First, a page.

In no uncertain terms, we called the Galaxy Note 7 the best Android smartphone that has ever existed in our in-depth review. As a matter of fact, we called it the best phablet, period, since Apple’s Plus-size iPhone models have no special features at all that take advantage of that extra screen real estate. Sadly, some new Galaxy Note 7 handsets shipped with a feature that wasn’t advertised on the box: they had a battery problem that caused them to explode while charging. You can see photos of the aftermath right here.
Samsung announced on Friday that it was issuing a global recall for all Note 7 devices that had been sold to date. The unprecedented move was unavoidable since there’s no way to tell exactly how many phones might be affected by the issue. Samsung didn’t announce any procedural details at the time, but over the weekend it explained exactly what customers can do to exchange their Galaxy Note 7 smartphones.
We already gave you all the background you need in an earlier post. Long story short, reports of exploding Galaxy note 7 phones began to pop up online, so Samsung launched an investigation. The company determined that there was a serious problem with the battery packs in some devices, but unfortunately there’s simply no way to tell which devices might be affected.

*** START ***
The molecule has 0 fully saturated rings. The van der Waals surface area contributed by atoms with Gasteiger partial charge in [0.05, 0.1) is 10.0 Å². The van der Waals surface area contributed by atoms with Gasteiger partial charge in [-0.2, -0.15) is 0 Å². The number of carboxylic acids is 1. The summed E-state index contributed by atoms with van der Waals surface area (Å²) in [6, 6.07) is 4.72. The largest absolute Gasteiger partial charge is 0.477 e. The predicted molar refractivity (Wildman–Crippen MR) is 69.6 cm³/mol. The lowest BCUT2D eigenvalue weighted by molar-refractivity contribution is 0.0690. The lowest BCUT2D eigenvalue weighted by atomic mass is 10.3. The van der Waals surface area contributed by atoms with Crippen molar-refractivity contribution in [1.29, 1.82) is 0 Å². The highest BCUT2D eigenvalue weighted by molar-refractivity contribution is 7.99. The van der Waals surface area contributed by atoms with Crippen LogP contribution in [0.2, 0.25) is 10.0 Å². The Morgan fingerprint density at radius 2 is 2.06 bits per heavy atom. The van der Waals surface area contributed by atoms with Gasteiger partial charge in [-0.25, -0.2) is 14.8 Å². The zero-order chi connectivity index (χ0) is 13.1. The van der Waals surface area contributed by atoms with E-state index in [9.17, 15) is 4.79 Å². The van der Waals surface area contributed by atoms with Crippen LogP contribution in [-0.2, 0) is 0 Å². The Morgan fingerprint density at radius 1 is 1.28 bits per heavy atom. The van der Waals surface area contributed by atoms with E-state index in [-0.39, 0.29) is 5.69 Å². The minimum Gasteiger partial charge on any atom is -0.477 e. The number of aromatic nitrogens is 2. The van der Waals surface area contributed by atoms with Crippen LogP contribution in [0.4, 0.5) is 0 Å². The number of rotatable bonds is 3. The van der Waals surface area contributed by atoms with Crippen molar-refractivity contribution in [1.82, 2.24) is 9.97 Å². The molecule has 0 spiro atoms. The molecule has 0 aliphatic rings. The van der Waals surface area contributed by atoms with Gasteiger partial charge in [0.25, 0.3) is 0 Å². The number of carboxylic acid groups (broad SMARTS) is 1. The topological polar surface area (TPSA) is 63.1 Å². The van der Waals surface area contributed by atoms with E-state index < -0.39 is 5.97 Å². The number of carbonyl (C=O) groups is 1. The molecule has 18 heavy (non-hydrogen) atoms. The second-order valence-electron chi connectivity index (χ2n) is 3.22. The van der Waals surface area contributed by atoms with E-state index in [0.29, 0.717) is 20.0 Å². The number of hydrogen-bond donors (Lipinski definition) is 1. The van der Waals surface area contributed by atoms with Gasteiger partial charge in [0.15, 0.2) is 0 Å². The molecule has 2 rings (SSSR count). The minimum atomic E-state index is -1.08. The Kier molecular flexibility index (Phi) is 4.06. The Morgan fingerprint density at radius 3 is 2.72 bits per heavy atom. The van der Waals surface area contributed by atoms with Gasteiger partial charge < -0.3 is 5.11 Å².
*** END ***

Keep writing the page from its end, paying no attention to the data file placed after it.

As a result, Samsung had no choice but to recall every Galaxy Note 7 that had been shipped so far — which is somewhere between 1 million and 2.5 million phones.
Samsung didn’t initially announce exactly how the recall would work, but the company has now detailed the procedure and it’s about as painless as it can be, all things considered. Consumers in the United States have a few different options, and they’ll also get a little something for their troubles.
Here’s how it works:
First of all, who should you even contact in order to get your potentially defective Galaxy Note 7 swapped out? You have two options, the first being the retailer from which you purchased the Note 7 originally. If you’d prefer it, you can contact Samsung directly instead by calling 1-800-SAMSUNG.
From there, you’ll have a few different options. You can exchange your Note 7 for a new model that doesn’t have a potentially defective battery pack, though it’s not clear exactly how long it’ll take to get your new Galaxy Note 7. Samsung has already resolved the issue though, and updated models should start shipping as soon as this week.
If you’d rather steer clear of the Note 7 all together, you can choose instead to replace your phone with either a Galaxy S7 or a Galaxy S7 edge. In you go this route, Samsung will also refund you for any Note 7 accessories you might have already purchased.
Finally, whether you opt for a new Note 7 or an S7 model, Samsung will give you a $25 gift card as a “gesture of appreciation,” in an effort to say sorry we almost blew you up.
Which option should you choose? In all seriousness, the Galaxy S7 and Galaxy S7 edge are both fantastic phones, but the Galaxy Note 7 is in a league of its own. Even if it takes a little longer to wait for an updated model, we would definitely recommend going that route.